Tuesday, January 29, 2008

Selling Off Pieces of America

I read an AP article this morning, one which bothered me enough to where I paused from my regular routine of checking today’s weather or even looking at the rest of the headlines.

“NEW YORK - A state archivist was charged Monday with stealing hundreds of artifacts — documents representing "the heritage of all Americans," according to the history buff who found some of them on eBay — to pay his household bills.”

My own twisted sense of humor kicked in, wondering if they put the suspect in a line up with Sandy Burger. “Is that a grocery list stuffed down your trousers or the minutes of a national defense meeting from the oval office?” I guess you really can buy “IT” on eBay, as their slogan suggests.

I have some really neat history books which contain replications of historical documents, not to be confused with the “historical documents” mentioned in the movie, Galaxy Quest. Turning the pages reveal translucent pockets which contain copies of letters, fragments of time etched on parchment in such a way as to convey ownership of history. I’ve posted on this twice before; here and here.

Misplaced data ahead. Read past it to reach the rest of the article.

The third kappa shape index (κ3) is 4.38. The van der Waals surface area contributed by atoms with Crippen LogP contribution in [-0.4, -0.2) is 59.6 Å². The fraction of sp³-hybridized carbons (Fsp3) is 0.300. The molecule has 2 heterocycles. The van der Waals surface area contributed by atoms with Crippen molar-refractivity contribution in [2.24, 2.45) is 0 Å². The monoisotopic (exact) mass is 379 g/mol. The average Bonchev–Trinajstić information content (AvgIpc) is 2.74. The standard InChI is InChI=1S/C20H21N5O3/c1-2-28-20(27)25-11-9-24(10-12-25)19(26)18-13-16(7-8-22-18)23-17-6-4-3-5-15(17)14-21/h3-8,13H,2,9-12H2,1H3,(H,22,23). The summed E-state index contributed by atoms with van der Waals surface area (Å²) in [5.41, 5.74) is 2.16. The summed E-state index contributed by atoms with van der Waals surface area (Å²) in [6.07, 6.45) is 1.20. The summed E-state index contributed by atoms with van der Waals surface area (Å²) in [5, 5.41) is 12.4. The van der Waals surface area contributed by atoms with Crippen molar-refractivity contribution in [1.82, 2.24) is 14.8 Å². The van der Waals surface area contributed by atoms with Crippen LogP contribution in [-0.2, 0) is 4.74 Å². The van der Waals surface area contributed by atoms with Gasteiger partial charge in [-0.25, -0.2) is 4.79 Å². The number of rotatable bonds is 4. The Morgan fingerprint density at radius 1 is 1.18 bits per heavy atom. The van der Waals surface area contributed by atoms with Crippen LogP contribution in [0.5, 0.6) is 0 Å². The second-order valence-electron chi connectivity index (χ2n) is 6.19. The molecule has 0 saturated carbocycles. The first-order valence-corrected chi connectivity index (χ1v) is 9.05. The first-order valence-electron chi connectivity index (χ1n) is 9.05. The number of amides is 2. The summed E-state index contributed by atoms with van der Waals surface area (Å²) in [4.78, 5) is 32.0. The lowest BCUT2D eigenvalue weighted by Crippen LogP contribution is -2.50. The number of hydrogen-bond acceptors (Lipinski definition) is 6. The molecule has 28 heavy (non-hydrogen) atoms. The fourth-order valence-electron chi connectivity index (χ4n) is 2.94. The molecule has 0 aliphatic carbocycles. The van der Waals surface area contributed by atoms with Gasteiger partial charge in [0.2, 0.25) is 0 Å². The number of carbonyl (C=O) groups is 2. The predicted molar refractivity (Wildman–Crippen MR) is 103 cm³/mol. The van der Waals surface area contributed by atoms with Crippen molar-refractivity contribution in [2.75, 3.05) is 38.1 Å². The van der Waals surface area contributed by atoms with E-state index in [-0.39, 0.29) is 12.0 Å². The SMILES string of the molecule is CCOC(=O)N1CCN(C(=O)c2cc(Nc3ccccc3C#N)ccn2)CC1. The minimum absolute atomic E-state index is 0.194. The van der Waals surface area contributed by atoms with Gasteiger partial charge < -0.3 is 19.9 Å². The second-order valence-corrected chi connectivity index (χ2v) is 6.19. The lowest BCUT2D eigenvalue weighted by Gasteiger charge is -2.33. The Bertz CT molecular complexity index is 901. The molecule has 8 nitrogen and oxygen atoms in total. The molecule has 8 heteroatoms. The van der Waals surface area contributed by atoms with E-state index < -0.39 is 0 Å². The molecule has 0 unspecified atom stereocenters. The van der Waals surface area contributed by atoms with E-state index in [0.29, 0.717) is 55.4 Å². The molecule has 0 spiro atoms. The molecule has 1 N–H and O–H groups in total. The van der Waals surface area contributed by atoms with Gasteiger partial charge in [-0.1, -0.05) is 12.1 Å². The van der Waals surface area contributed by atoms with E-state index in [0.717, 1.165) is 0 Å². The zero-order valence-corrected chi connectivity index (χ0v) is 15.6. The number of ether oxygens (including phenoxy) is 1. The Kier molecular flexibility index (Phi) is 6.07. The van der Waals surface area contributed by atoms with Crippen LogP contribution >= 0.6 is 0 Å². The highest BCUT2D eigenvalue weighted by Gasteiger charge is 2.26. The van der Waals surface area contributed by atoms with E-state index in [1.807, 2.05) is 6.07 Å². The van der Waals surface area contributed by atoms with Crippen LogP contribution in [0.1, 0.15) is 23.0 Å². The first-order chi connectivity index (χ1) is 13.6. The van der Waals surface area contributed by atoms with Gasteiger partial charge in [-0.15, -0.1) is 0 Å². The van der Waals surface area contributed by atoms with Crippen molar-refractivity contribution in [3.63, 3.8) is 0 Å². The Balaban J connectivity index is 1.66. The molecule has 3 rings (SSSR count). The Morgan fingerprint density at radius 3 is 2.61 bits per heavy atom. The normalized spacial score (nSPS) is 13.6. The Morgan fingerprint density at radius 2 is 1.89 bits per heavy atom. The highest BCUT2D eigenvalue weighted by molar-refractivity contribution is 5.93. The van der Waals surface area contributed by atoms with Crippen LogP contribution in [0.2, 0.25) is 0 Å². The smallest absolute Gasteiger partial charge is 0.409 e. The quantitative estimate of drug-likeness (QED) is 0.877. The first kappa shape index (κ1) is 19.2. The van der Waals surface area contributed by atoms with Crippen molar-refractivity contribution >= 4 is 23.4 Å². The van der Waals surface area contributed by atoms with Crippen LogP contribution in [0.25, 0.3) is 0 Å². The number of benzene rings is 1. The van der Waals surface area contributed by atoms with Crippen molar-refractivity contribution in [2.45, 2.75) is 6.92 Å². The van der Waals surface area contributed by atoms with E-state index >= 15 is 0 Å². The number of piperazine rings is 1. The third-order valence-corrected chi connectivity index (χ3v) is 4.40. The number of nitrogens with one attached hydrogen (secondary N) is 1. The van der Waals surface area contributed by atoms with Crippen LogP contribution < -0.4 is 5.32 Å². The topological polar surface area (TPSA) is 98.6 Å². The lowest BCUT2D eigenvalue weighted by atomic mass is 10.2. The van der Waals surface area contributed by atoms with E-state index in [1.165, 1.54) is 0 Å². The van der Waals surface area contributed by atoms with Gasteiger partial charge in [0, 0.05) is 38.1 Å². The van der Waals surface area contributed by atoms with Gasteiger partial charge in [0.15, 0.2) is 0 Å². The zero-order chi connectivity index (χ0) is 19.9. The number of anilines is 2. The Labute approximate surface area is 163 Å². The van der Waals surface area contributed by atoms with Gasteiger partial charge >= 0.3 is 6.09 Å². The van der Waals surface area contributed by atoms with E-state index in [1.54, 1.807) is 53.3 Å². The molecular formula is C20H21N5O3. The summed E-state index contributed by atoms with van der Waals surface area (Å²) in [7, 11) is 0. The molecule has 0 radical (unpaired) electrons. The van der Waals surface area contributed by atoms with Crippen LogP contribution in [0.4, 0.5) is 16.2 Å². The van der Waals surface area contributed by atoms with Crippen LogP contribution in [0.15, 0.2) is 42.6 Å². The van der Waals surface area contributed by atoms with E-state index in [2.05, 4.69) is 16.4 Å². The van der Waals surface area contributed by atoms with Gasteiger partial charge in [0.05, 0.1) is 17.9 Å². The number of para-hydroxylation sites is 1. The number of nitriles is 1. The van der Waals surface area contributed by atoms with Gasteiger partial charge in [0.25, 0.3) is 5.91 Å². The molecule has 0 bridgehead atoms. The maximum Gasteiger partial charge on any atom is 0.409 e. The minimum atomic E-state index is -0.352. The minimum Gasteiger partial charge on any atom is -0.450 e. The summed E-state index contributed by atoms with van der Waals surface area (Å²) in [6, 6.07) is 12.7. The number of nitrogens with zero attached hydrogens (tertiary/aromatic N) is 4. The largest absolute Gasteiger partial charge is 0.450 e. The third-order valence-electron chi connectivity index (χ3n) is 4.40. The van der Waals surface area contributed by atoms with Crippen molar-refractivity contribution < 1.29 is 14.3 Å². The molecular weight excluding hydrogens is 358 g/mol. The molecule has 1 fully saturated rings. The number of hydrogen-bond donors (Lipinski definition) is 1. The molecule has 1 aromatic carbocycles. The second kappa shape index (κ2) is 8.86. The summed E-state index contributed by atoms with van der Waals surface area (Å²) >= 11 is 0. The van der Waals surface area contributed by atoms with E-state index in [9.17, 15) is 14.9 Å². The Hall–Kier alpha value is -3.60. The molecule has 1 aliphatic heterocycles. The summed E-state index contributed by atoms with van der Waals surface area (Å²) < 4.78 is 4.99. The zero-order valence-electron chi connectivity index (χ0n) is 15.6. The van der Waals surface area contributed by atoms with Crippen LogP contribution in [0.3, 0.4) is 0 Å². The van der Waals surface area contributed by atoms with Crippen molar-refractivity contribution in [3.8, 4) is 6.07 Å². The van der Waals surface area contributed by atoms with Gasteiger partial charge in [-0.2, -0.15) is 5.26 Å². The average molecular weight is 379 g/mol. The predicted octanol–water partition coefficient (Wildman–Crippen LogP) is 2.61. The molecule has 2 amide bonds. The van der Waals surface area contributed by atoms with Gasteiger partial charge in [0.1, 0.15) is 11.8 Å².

I suspect deep down in my heart were the opportunity to present itself, a chance to own an actual piece of early American history, something I could hide away in my desk, bring out for viewing whenever I wanted; that selfish instinct might exist in the back of my mind. However, and I’m pretty sure starting a sentence with However isn’t grammatically acceptable; a much stronger sense of citizenship which demands a reverence of the documents of American history for what they are, the property of every American and not just one individual, that would win out.

Stealing a six pack of beer from the local 7/11 store deprives the owner of his rightful investment; selling off pieces of America which were appropriated from archives intended to safeguard them for all to see is horrendous. Maybe the judge sitting on this case will have a sense of history, along with a sense of humor while asking the jury for their decision; instead of “guilty or not guilty”, glare at him across the courtroom and query, “Give him liberty or give him death.”

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